“There's nothing wrong with trying different things,” Gardenhire said. “I kind of enjoyed watching them do it. It irritated me, as old-school manager, trying to figure out how to write a lineup out with a guy that pitched maybe two innings, maybe one inning. But it's an advantage for them because we didn't know how far he was going to go or how long he was going to go to set a right-handed lineup, left-handed lineup.
“Made you think a little bit, which is entertaining. That's what you want in baseball.”
Gardenhire said he thought lefty Francisco Liriano, now a free agent, would be a good candidate to be an opener. Moore, who is coming off a rough year and finished the season working out of the bullpen, would also fit the role.
The question the Tigers will have is, do they have enough bullpen depth, on the big-league roster and at Triple-A Toledo, to facilitate that strategy. To make it work, two or three starters would have to be able to consistently provide six-plus innings an outing.
“As we went along last year, we were able to get some of our starters into the second half of the game, and that's important,” Gardenhire said. “And then you can set up a bullpen and run a good bullpen. But if your starters don't get you past three or four innings, you're going to kill them.”
Gardenhire said this would all get worked out in spring training.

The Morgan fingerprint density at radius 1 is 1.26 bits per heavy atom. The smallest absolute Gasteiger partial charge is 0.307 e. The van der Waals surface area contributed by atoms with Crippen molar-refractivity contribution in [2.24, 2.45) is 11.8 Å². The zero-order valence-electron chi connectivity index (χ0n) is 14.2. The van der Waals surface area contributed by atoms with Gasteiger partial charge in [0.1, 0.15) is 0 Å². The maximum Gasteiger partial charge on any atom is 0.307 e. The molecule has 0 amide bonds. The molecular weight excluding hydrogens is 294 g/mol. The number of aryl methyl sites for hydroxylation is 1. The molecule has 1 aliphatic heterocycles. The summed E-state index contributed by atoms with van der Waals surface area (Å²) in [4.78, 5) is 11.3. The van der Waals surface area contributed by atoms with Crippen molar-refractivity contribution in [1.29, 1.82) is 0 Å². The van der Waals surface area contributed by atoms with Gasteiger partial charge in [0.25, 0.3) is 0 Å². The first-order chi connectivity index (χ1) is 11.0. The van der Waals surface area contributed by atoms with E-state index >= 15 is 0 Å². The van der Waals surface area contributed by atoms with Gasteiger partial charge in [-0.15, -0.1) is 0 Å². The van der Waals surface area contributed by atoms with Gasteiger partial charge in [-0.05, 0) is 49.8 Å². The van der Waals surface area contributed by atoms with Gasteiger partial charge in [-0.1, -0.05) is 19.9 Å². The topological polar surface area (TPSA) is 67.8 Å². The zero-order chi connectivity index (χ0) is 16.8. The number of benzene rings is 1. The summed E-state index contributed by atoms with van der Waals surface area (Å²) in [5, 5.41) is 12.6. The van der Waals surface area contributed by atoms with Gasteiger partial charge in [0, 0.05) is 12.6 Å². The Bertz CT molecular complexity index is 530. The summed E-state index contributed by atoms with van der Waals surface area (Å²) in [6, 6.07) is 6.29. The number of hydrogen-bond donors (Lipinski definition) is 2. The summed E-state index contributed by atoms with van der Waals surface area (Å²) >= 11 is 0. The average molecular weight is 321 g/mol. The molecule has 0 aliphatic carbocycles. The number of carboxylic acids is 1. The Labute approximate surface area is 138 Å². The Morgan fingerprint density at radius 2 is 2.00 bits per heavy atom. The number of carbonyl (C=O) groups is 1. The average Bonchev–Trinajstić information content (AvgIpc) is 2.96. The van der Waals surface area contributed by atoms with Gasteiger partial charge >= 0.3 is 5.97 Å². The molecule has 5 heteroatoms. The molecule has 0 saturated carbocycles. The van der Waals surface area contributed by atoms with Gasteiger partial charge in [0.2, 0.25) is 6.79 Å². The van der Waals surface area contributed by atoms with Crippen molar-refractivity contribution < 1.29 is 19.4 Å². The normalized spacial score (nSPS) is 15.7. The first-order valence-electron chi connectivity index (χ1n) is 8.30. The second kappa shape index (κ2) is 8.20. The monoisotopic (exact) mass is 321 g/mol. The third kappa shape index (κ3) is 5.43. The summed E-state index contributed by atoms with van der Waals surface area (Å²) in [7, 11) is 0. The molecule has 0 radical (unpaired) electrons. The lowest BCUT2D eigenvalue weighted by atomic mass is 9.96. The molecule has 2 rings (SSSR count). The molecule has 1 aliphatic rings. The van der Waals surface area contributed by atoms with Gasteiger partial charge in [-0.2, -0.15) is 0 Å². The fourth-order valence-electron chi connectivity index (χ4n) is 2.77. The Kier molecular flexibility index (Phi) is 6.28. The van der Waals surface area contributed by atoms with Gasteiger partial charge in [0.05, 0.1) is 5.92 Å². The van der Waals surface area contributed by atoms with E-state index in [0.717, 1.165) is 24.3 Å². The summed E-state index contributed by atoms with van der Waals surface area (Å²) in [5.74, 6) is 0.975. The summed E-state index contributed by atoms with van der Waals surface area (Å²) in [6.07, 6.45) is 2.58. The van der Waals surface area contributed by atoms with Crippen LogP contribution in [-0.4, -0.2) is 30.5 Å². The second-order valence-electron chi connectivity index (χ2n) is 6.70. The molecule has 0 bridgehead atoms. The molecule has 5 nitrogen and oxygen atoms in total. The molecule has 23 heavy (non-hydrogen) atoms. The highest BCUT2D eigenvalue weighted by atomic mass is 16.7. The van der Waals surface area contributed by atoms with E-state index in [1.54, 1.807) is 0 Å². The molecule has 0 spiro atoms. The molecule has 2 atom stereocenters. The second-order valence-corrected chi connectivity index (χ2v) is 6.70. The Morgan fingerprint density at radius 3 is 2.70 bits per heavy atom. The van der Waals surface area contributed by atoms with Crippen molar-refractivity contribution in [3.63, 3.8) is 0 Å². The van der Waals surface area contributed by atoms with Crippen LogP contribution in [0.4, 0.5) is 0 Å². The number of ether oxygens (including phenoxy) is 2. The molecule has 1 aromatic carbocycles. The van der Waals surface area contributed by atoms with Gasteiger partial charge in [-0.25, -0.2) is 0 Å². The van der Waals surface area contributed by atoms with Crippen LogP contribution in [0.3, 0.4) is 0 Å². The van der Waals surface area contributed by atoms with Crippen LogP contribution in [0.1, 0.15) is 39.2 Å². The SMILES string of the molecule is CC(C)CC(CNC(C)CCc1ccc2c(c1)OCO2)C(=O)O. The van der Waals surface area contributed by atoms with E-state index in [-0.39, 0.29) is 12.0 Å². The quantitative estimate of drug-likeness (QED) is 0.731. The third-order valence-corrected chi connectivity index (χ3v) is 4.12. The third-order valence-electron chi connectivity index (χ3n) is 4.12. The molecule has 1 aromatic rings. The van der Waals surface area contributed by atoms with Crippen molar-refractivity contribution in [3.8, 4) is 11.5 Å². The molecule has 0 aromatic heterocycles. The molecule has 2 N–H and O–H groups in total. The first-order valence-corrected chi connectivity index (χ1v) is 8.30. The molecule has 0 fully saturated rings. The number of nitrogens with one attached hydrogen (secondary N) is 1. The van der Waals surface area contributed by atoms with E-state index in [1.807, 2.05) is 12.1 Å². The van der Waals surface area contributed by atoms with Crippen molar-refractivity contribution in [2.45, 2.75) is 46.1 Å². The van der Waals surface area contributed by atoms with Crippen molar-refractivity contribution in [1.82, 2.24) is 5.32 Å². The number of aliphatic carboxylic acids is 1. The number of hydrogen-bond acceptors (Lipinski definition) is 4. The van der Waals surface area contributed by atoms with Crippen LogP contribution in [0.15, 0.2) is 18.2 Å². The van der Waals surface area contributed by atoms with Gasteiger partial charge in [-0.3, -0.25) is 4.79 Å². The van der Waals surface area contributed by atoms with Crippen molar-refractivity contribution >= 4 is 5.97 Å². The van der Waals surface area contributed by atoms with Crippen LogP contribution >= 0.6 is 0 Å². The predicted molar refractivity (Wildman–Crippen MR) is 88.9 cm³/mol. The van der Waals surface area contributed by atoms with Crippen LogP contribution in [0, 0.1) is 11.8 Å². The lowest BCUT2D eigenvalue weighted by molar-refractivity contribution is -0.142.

“It's just something out there that everybody's doing it, and I'm not afraid to try it if that's the way it would have to be,” he said. “I don't think we've told anybody you're definitely this starter or that starter. We've told them all when we've signed them that you're going to get an opportunity to be a starter, and it's up to them on how they do in spring training and how they go about their business.
“No matter how we look at it, we've got to find five starters. We've got a good start going here by picking up some pretty good pitchers.”
The assumption, when the Tigers let catcher James McCann go, was that Grayson Greiner and John Hicks would share the catching duties this season.
“Greiner is going to be our starter,” Gardenhire said. “Greiner should get that job. That's what we're working on. He's going to be our starter. Hicksy will be a backup, maybe play some at first base. But it depends on how they get through spring training.”
General manager Al Avila said the Tigers were still searching for another veteran catcher. They signed Bobby Wilson to a minor-league contract, as the veteran insurance policy.
“But our thoughts are Greiner's going to be the guy,” Gardenhire said. “We think he can handle it. He did some pretty good things last year. It's his turn.”
Greiner hit .219 with a .328 on-base percentage in 30 games last season.
“He'll be fine,” Gardenhire said. “I mean, he learned a lot and he talked. He was open about it. And that's all you can ask for a catcher. You'll learn that way, if you don't say anything and don't tell us you're struggling here or there, but he was open to us. That's all that matters.”
Around the horn
Gardnehire also said Shane Greene will enter camp as the closer. “Unless he’s traded,” he joked.
… Reports out of San Francisco indicated the Giants had shown some interest in reliever Blaine Hardy.